Negosanu and the Countess September 7, 2012Posted by Beachcombing in : Modern , trackback
The following story relates to events in the late nineteenth century. It is about a place that Beach has visited from time to time; though no one, he is sad to report, has ever asked to feel his muscles there. The hero is a huge gypsy from Romania: Negosanu. Let’s hope that the tale is true: but it has the feel of an urban legend or the fantasy of a lonely young man who has read too much Boccaccio while in Florence.
When [Negosanu] was a young man working in [Florence] he went one day up to the Piazza Michelangelo [actually piazzale] to gaze upon the view over the Arno. While he was leaning on the parapet deeply buried in his dream he felt a nudge at his elbow. Turning round he saw standing beside him a little old man with a white beard. The little fellow, looking up at him admiringly, said: ‘Oh, sir, you are a god in strength and beauty! May I beg a great favour from you? Do not deny me, for it is not on my account I ask the boon.’ Negosanu, surprised, asked what he could do to help him. ‘Sir, you are young and strong: strip off your coat and let me feel the muscles of your arm.’ The old man at the sight of the painter’s Herculean limbs uttered exclamations of satisfaction. He then became restless and asked Negasanu to follow him to a place where a surprise was awaiting for him.
The two pass down into a rich quarter of Florence ‘in a street behind the Duomo’ and a ‘luxurious palazzo.’
After passing through a long corridor they entered a beautiful apartment furnished in Renaissance style. After waiting for a while, suddenly the door opened and a lady entered dressed in a black velvet cloak. Negosannu was young, but among the art students he was considered a connoisseur of female beauty in spite of his Gargantuan height. He had never seen anyone so beautiful: she was pale, with classical features and very black pulled back from her brow. The little old man said ‘Oh, Flora, my beloved, I have brought you a hero, a paragon of men, one whose equal you have never seen before.’ The lady then gravely came up to our artists and putting her arms around his neck kissed him on the lips. Then she opened her cloak, and the painter saw that she was stark naked. The little old man could not contain his excitement, but hopped around them gurgling with delight. To Negosanu the whole adventure seemed fantastically unreal and he expected to see at any moment a black slave appear armed with a scimitar.’… The old man then clapped his hands and cried out to him: ‘Dale, dale, dale!’ [give it to her!].
Many times afterwards Negosanu ventured back to the house but he was always turned away at the door by an imperious butler. He learnt though that his once-lover was a countess and that the little old man was a general. Beach feels he has heard this story many times before in many places, but can’t think of a single instance while typing this out: can anyone help, drbeachcombing AT yahoo DOT com
7 Sept 2012: Ricardo R is quick off the blocks remembering Orson Welles’ The Immortal Story. Thanks Ricardo!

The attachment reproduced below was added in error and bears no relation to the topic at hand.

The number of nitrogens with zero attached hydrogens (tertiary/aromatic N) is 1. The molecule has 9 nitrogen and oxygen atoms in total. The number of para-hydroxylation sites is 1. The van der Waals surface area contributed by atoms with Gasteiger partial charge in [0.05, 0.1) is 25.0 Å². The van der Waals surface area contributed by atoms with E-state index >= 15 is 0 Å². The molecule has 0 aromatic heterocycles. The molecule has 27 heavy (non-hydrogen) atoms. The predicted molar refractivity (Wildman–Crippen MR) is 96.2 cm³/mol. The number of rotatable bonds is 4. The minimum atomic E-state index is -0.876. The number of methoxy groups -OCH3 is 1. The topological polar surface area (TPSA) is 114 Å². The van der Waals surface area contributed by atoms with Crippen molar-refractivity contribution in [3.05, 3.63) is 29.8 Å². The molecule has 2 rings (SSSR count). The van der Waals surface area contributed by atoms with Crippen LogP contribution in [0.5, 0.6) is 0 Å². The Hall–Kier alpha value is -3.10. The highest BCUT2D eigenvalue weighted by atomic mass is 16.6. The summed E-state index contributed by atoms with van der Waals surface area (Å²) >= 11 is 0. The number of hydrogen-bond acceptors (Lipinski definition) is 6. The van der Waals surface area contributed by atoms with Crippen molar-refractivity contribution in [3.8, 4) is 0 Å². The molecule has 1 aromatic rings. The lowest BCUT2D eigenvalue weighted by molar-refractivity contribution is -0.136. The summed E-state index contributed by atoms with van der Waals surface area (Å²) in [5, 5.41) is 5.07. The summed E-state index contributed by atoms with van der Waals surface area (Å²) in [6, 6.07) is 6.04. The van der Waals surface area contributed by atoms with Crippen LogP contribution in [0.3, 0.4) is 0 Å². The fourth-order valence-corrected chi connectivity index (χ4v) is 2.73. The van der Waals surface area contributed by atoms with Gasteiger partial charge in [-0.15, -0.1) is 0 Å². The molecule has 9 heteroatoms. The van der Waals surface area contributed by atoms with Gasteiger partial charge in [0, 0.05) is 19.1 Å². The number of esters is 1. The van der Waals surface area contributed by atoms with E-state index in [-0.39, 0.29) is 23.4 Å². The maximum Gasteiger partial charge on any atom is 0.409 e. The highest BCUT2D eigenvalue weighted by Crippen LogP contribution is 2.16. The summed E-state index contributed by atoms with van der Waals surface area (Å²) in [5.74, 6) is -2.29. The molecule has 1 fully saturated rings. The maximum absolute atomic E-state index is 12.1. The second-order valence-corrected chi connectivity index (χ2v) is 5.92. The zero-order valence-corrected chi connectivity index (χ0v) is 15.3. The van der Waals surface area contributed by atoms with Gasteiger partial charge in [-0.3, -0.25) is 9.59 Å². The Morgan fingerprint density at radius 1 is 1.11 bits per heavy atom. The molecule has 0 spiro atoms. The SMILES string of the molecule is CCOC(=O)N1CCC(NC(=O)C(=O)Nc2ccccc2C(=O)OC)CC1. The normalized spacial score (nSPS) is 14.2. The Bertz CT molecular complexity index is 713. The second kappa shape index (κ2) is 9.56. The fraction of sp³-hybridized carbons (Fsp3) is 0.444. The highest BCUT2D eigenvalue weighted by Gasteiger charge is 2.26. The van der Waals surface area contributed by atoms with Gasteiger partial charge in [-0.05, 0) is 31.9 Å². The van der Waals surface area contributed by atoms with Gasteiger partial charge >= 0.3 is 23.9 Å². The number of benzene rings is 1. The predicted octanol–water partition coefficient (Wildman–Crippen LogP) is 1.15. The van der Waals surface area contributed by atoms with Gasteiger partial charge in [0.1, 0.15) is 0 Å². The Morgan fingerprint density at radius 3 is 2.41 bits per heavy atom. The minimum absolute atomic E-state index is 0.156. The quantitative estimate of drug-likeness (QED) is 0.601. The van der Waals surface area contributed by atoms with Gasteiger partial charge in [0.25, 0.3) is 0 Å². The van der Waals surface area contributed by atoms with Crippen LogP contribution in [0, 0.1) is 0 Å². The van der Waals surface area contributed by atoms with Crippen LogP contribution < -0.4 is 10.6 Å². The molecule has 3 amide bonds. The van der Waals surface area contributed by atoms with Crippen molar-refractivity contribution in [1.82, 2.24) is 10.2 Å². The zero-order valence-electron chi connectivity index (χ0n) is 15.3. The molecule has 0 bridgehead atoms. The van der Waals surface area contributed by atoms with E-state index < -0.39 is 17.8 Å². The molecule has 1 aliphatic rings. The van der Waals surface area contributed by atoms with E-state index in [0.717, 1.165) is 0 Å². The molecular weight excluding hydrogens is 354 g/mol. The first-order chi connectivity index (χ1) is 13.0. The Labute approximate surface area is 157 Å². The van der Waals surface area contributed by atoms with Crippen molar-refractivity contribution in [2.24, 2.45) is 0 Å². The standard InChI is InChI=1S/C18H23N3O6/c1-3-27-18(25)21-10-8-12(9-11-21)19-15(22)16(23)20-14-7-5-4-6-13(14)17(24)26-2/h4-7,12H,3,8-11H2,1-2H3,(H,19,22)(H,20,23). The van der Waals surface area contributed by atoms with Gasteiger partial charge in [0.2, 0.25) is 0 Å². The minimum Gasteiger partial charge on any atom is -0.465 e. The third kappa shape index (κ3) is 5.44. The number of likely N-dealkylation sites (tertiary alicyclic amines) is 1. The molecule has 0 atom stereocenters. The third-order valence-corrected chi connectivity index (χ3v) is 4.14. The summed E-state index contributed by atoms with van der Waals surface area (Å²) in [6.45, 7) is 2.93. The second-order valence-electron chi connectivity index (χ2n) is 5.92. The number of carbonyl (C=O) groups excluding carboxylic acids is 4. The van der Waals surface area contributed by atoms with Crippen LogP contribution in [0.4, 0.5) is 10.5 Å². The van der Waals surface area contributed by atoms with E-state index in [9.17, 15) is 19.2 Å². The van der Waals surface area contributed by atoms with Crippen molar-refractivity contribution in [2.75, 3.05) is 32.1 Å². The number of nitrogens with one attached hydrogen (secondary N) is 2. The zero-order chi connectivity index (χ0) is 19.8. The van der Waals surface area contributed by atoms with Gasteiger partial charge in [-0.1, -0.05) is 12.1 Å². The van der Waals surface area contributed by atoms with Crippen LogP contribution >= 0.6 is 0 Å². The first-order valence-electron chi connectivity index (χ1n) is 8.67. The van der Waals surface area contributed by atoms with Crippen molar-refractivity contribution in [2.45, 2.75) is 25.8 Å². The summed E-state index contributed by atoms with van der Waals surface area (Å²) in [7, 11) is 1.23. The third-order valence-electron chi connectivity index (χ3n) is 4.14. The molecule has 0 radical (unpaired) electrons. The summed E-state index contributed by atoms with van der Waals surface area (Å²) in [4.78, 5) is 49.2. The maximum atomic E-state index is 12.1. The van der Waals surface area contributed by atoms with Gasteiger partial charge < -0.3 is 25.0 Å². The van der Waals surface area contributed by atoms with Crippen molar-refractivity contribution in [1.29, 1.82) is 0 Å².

8 Sept 2012: KB writes ‘Perhaps you might find the original to this story in ancient mythology? This story seems to reference ancient myths. It occurs in Florence, named after Flora. It speaks of an extremely beautiful ‘Flora’. Flora, the goddess of flowers, spring, and fertility (who later also became the chosen goddess of prostitutes) and may have been mother of nymphs/Lympha(clear water Goddess) had flamen/priests, Flamen Flora. Lypha goddess of clear moisture was associated with Fons, god of fountains: the sexual/fertility implications are clear enough. One legend of Flora is that she gave Juno the ability to bear Mars without male assistance, who later was father of Romulus and Remus, who were nursed by a she-wolf (fauna) and thus was Flora an important goddess to Rome. Apart from this legend, without flowers there are no fruits and vegetables, no spring so Flora was important for fertility of the food sources and not merely for the sweet smell and beauty of flowers. The male character, young, large, muscular and strong, seems to be chosen for these attributes and led (by the Flamen?) to fertilize (the representative of?)the Goddess Flora. Once this purpose is accomplished, the young man is no longer welcome. He has been seduced and cast aside. That the male character is called Negosanu, a Romanian, and occurred in the late 19th century hints at an interesting possibility: Is this a tale about Grigore Negosanu, the Romanian artist? The Romanian goddess(?)of spring, Dochia, is associated with Baba Dochia (possibly becoming old and not-nice with the advent of Christianity(?) There is a legend of a beautiful Dacian named Dochia, disguised as a shepherd, running from Trajan and his invading soldiers into the mountains where she, upon realizing she will be captured, begs her own deities to save her, and is transformed into a stream, whilst her sheep are transformed into rocks. A different version has her transformed into a white stone/mountain whilst her sheep become flowers. Interesting that both Dochia and Flora are related to spring and to flowers. Interesting also that Dochia transformed to a spring related her to lymphae/nymphae while her (fauna) sheep become stones. (Is there a linguistic link Dochia/Docia/Dacia?) In either case, becoming stone symbolically links the living, (Dacians/Dochia, nomadic life/sheep) to becoming one with Earth (most often named as a Mother Goddess) and also to the monuments/memorials of death. KJ writes: The story sounds much like one of the ‘Sam Small’ tales I read when I was younger. IIRC, Sam Small was a fantastically heroic Yorkshireman and one of the stories was about the mysterious, supernatural almost, origins of a local strongman’ Thanks KB and KJ!